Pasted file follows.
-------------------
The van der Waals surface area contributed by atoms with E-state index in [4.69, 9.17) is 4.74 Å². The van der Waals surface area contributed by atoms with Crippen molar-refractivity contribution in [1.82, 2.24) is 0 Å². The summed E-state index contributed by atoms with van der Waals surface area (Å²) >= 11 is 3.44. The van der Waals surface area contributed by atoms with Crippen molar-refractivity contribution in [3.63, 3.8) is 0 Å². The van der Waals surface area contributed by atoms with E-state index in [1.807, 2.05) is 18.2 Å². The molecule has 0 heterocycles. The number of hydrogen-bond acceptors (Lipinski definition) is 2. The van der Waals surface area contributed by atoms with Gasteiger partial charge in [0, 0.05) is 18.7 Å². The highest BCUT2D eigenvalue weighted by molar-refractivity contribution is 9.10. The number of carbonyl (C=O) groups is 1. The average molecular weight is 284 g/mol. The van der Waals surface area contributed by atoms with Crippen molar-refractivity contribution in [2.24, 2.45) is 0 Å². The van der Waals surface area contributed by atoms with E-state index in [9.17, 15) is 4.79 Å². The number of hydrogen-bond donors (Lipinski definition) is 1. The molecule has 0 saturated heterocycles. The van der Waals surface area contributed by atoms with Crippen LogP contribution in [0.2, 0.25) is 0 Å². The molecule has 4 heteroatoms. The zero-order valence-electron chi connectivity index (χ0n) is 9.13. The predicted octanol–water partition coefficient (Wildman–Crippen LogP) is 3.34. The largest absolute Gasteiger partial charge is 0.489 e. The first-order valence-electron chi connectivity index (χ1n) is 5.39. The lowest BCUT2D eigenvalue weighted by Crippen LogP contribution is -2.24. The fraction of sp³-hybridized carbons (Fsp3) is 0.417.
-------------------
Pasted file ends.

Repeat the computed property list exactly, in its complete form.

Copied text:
The van der Waals surface area contributed by atoms with E-state index in [4.69, 9.17) is 4.74 Å². The van der Waals surface area contributed by atoms with Crippen molar-refractivity contribution in [1.82, 2.24) is 0 Å². The summed E-state index contributed by atoms with van der Waals surface area (Å²) >= 11 is 3.44. The van der Waals surface area contributed by atoms with Crippen molar-refractivity contribution in [3.63, 3.8) is 0 Å². The van der Waals surface area contributed by atoms with E-state index in [1.807, 2.05) is 18.2 Å². The molecule has 0 heterocycles. The number of hydrogen-bond acceptors (Lipinski definition) is 2. The van der Waals surface area contributed by atoms with Gasteiger partial charge in [0, 0.05) is 18.7 Å². The highest BCUT2D eigenvalue weighted by molar-refractivity contribution is 9.10. The number of carbonyl (C=O) groups is 1. The average molecular weight is 284 g/mol. The van der Waals surface area contributed by atoms with Crippen molar-refractivity contribution in [2.24, 2.45) is 0 Å². The van der Waals surface area contributed by atoms with E-state index in [9.17, 15) is 4.79 Å². The number of hydrogen-bond donors (Lipinski definition) is 1. The molecule has 0 saturated heterocycles. The van der Waals surface area contributed by atoms with Crippen LogP contribution in [0.2, 0.25) is 0 Å². The molecule has 4 heteroatoms. The zero-order valence-electron chi connectivity index (χ0n) is 9.13. The predicted octanol–water partition coefficient (Wildman–Crippen LogP) is 3.34. The largest absolute Gasteiger partial charge is 0.489 e. The first-order valence-electron chi connectivity index (χ1n) is 5.39. The lowest BCUT2D eigenvalue weighted by Crippen LogP contribution is -2.24. The fraction of sp³-hybridized carbons (Fsp3) is 0.417.